Biomedical Engineering Reference
Fig. 2 Schematic representation of the structure of F 0 F 1 -ATP synthase. See text for details.
Reproduced by permission from Balzani et al. 2003
and inorganic phosphate, P i . When F 1 dominates, it hydrolyzes ATP and drives the
F 0 motor in reverse, turning it into an ion pump that moves ions across the mem-
brane against the electrochemical gradient. The mechanochemistry of ATP synthase
has been studied in great detail (Boyer 1993 ; Rastogi and Girvin 1999 ; Stock et al.
1999 ; Oster and Wang 2000 ; Ren and Allison 2000 ; Seelert et al. 2000 ; Bustamante
et al. 2001 ; Frey 2002 ; 2003 ; Schliwa and Woehlke 2003 ) and new structural infor-
mation continues to appear (Rondelez et al. 2005 ) .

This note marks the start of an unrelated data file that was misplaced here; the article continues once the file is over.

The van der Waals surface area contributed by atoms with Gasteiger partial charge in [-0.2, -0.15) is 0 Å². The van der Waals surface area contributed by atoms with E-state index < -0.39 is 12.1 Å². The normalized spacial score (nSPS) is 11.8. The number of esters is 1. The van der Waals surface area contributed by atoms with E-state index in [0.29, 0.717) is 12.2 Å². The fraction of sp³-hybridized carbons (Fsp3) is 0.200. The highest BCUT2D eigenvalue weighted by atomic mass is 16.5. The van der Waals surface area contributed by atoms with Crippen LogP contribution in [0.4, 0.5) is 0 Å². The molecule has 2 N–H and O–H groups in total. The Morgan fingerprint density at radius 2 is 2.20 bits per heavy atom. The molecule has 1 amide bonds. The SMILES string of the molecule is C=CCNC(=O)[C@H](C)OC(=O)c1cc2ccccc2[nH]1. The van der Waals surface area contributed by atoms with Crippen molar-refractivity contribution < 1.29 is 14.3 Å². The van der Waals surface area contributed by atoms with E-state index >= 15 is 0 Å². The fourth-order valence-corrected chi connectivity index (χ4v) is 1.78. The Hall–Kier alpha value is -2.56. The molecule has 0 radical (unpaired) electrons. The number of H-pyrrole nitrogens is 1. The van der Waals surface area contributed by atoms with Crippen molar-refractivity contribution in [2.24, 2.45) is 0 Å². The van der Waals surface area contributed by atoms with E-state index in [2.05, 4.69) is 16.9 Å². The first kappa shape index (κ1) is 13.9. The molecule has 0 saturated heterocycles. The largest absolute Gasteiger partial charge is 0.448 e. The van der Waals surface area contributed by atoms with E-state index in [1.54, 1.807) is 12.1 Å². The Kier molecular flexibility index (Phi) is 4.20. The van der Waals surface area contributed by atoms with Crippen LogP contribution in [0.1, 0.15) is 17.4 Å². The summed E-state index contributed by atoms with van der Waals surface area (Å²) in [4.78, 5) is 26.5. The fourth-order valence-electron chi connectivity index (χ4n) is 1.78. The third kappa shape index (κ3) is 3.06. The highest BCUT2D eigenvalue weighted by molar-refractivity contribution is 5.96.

This enzyme consists of two principal domains (Fig. 2 ). The asymmetric mem-
brane-spanning F 0 portion contains a proton channel, and the soluble F 1 portion
contains three catalytic sites which cooperate in the synthetic reactions. The cata-
lytic region is made up of nine protein subunits with the stoichiometry 3 a :3 b :1 g :1 d :1 e ,
approximating to a fl attened sphere, 10 nm across and 8 nm high. The fl ow of pro-
tons through F 0 generates a torque, which is transmitted to F 1 by an asymmetric
shaft, the g-subunit. This subunit acts as a rotating “cam” within F 1 , sequentially
releasing ATPs from the three active sites. The free energy difference across the
inner membrane of mitochondria and bacteria is suffi cient to produce 3 ATPs per 12
protons passing through the motor.
As mentioned above, the F 0 F 1 -ATP synthase is reversible, i.e., the full enzyme
can synthesize or hydrolyze ATP; F 1 in isolation, however, can only hydrolyze it. The
spinning of F 1 -ATP synthase, i.e., the rotary motor nature of this enzyme, was fi rst